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I'm new to WPF. I'm attempting to modify the project VisualStudioLikePanes from the book WPF 4 Unleashed. Because the panes are hidden by default until I run the project, I decided that it would be nice to place the pane I'm working on into a separate xaml file so that I can see the changes I make to the pane without needing to launch the executable.

So, based on some posts I read here on StackOverflow a few days ago, I added a new UserControl to the sample project and plopped the content of the pane in question into that. Here is what the UserControl attributes look like in the 'child' XAML file:

<UserControl x:Class="Sample.SettingsPanel"

To include this control into the parent, I added the xmlns:sp namespace to the 'parent' XAML file:

    x:Uid="Window_1" x:Class="Sample.MainWindow"

I then 'included' the control via this:

<sp:SettingsPanel Visibility="Collapsed" x:Name="layer1" x:FieldModifier="private" />

I immediately found that in the code-behind file for the 'parent' XAML file, all of the code which made reference to any of the elements now contained in the 'child' XAML file were now unrecognized. So, I then removed (or commented out) all references to names and objects which were now contained within the 'child' XAML file and ever since then have been jumping through hoops to wire things back up.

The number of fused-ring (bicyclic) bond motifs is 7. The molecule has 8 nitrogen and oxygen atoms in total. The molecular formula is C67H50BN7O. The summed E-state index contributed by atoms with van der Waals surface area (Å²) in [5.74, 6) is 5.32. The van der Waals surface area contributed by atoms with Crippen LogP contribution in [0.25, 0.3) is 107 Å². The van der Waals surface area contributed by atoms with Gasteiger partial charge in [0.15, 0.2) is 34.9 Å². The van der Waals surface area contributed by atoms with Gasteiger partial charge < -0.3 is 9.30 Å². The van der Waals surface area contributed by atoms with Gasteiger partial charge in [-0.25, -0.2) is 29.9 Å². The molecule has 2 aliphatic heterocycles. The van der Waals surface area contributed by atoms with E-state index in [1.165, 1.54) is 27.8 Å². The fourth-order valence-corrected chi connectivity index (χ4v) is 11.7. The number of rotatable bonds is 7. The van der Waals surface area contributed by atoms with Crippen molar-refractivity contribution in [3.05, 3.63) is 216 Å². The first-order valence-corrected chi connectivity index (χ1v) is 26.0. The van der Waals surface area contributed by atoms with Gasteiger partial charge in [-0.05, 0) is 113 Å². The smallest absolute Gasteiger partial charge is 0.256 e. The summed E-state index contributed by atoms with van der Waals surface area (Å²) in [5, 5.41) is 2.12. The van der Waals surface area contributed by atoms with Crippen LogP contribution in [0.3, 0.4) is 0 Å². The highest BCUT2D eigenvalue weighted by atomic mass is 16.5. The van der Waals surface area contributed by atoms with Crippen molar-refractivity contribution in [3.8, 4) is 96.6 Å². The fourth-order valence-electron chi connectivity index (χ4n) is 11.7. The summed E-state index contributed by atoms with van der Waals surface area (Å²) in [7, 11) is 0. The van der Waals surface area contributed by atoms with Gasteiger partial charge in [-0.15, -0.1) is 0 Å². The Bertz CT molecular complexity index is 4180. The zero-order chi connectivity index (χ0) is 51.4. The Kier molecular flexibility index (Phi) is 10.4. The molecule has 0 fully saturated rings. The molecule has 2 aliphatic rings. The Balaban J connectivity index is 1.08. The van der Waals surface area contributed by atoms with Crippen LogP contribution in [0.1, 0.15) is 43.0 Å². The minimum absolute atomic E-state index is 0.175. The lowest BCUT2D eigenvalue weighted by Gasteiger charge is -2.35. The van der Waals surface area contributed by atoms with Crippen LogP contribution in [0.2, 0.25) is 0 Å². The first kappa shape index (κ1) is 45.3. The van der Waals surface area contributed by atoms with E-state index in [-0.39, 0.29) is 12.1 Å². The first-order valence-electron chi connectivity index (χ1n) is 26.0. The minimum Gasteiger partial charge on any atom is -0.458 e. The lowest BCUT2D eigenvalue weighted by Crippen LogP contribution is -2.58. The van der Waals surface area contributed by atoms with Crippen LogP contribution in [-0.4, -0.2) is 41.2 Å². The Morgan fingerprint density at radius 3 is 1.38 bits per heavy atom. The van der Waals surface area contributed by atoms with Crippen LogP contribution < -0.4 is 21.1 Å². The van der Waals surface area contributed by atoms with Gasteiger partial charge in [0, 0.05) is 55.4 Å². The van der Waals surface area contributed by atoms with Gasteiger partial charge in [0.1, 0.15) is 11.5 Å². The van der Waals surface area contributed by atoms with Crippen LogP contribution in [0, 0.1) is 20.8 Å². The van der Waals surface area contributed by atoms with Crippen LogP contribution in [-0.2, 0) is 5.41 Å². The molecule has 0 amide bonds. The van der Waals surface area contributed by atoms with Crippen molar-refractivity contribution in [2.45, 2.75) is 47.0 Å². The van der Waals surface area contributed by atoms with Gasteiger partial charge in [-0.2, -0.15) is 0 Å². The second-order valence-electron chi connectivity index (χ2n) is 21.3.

For example, I want one TextBox in the 'child' XAML file to reflect what is in a TextBox in the 'parent' XAML file. I believe that the following binding would work, but, of course, I can't place this into the 'child' XAML, because it doesn't 'know' about the parent's 'test' element any longer.

<TextBox Text="{Binding ElementName=test, Path=Text}" />

I'm sure I've broken up the 'parent' XAML file incorrectly. I can't imagine that everytime somebody wants to break some segment of XAML out to another file they must rework all of their code behind and set up special communication hacks to let elements continue to communicate.

I did look at a variety of posts (e.g. Binding two UserControls to the same DataContext, or ViewModel? and What is the easiest way to break up large XAML files in my application?), but they didn't address my particular question.



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If you want XML (XAML is a type of XML) to do what it does (e.g. references) then you need to leave it in tact. It is one thing to break out pieces that are not coupled but parent child is a pretty tight coupling. –  Blam Mar 8 '12 at 18:43

1 Answer 1

When you split out your elements to a UserControl you can still access them by x:Name field value you provided. However, since you are new to WPF I would start looking into the MVVM pattern before you develop any "bad habits". It specifically addresses your concerns.

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